A loyal reader was talking to me recently about the concept of the collectible. He dismissed the manufactured collectible; he was giving me his theory of what constitutes the real thing: something that started out its life with some other purpose and then, through no fault of its own, became a “Collectible.”
He gave three rules for the creation of a collectible. It must be something that was very familiar, say, tin lunchboxes with pictures on them. They must then go out of use and be thrown away by most of the population. And finally, somebody has to go out and write a book about them. This happened to the old tin lunchboxes, and similar things have happened to baseball cards, comic books, and compacts, to name only a few. All of these were intended for specific short-termk markets and were then tossed out until somebody decided the design or the nostalgia value made them worth finding again.
I would add one more rule: some of them need to be easy to get, but others need to be nearly impossible. It is not SO very difficult to get a comic book published before 1945. But finding a copy of Detective Comics #27 (which featured the first appearance of a new character they called Bat-Man) is going to take you longer…or a great deal of cash. The numbering plays a role, too: you KNOW which numbers are hard to find.
I was reminded of these things by the arrival in the Book Fair room of a Mutoscope image. It is not, alas, a Mutoscope card, but the image from a Mutoscope card repurposed as half of the cover of a small notepad from 1948. It is NOT, as is normal for things like this which come to me, a particularly rare Mutoscope image, and only a fanatic Mutoscope collector would really want it. Still, it is a Collectible.
There are two entirely unrelated types of Mutoscope card. The Mutoscope was a movie machine invented by a fellow who worked for Thomas Edison but wasn’t averse to making a little money by talking something he worked on for Edison, improving it, and selling his own version. These were one-person viewers: like Edison’s kinetoscope, it had an eyepiece you looked into. For a nickel you could look down into the machine while a series of photographs on cards flipped fast enough in such a way that you seemed to be watching a moving image. For some years, this kind of machine was the most popular kind for movies; projecting images from a strip of film onto a screen came a little later. The new way made it a LOT easier to pack the customers in—you needed only chairs for them to sit in, not a separate six-foot cast-iron viewer for each person—and Mutoscope technology found itself shunted aside to sideshows at fairs and little arcades, where the movies gradually became raunchier and raunchier. The technology was killed somewhere around 1950 in this country, but lingered until the seventies and eighties in Europe, until the videocassette dealt it the final blow.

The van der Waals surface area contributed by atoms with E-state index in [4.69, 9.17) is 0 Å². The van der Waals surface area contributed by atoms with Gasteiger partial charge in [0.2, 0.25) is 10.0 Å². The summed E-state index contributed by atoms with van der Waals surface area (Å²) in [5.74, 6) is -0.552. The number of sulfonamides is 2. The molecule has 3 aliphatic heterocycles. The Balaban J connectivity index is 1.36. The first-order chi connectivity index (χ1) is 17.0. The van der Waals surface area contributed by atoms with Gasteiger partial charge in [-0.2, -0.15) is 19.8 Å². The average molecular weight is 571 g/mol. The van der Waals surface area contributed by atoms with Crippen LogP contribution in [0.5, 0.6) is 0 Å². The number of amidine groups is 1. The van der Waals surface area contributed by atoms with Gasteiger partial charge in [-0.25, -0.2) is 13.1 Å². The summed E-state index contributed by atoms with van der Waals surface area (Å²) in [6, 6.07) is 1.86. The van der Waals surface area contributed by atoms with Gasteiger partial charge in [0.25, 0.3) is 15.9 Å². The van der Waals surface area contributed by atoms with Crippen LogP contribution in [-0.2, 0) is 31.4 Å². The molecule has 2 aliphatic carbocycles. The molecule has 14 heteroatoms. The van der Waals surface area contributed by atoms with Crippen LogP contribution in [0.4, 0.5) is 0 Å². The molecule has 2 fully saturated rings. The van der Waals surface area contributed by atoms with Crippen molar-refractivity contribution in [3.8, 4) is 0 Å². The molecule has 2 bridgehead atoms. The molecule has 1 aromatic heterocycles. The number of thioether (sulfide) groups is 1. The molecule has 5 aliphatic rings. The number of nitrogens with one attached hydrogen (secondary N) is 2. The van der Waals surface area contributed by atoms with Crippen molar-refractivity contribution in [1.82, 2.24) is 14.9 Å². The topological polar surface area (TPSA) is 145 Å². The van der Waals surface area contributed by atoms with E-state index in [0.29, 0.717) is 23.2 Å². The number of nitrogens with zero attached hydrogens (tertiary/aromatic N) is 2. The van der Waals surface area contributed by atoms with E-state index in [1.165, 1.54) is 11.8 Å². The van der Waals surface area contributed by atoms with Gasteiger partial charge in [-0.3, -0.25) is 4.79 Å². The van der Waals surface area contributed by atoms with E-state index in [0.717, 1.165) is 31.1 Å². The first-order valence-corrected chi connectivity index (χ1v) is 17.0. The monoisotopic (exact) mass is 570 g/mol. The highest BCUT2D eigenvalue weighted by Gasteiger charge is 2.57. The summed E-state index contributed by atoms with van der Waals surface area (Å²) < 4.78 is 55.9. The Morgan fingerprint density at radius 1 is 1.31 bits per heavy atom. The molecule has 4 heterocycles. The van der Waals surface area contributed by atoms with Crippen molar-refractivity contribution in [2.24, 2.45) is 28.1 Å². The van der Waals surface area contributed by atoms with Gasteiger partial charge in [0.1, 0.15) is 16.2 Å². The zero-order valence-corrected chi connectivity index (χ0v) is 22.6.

The movies shown in these machines are much better preserved than those shown on screens because they were not on fragile film, but on cards. These are frequently called Mutoscope cards; you can go online and watch some of the silent movies of the day.
I cannot find out how the other kind of Mutoscope card got its name, but its heyday was World War II, by which time the movie company was pretty much extinct. My guess is that they took their name from the racy films shown in Mutoscope viewers. Because although you can get Mutoscope cards of Great Bandleaders or Famous Singers, the pin-ups are the famous ones. These were artists’ rendering of goodlooking young women with rather long legs (the concentration on women’s legs during the World War II era of pin-ups has been the subject of a number of analytical dissertations) usually with a mildly tantalizing caption: the college graduate in a very short gown who is “In a Class By Myself” or the scantily clad artist saying “I Must Learn Where to Draw the Line”.
Neither kind of Mutoscope card is especially rare: they were produced by the thousands. What is hard is getting an entire series: an entire movie, in the case of the older version, or an entire set—“the All-American Girls”, say—of the latter kind. See, when the movies stopped being profitable, who would bother with those cards? And the second kind, which were often sold in vending machines or awarded as prize in coin-operated games of skill, were just cheap little things, and naughty besides. Now, books have been produced on the individual artists who produced the pin-up paintings, which, following our rules, made the prices go up, whether you collect Gil Elvgren (one of many artists called “King of the Pin-Up”) or Zoe Mozert, the pin-up model who realized the artist got more money, picked up a palette, and painted dozens of pin-ups of herself (thus saving the price of a model as well.)
What The Book Fair has is just one image, not on a card, so this will not buy me a retirement home in Barrington or Berwyn. But it IS a collectible and who knows? The donor may come back today with a hundred other Mutoscope-related notepads. Then I can write a book.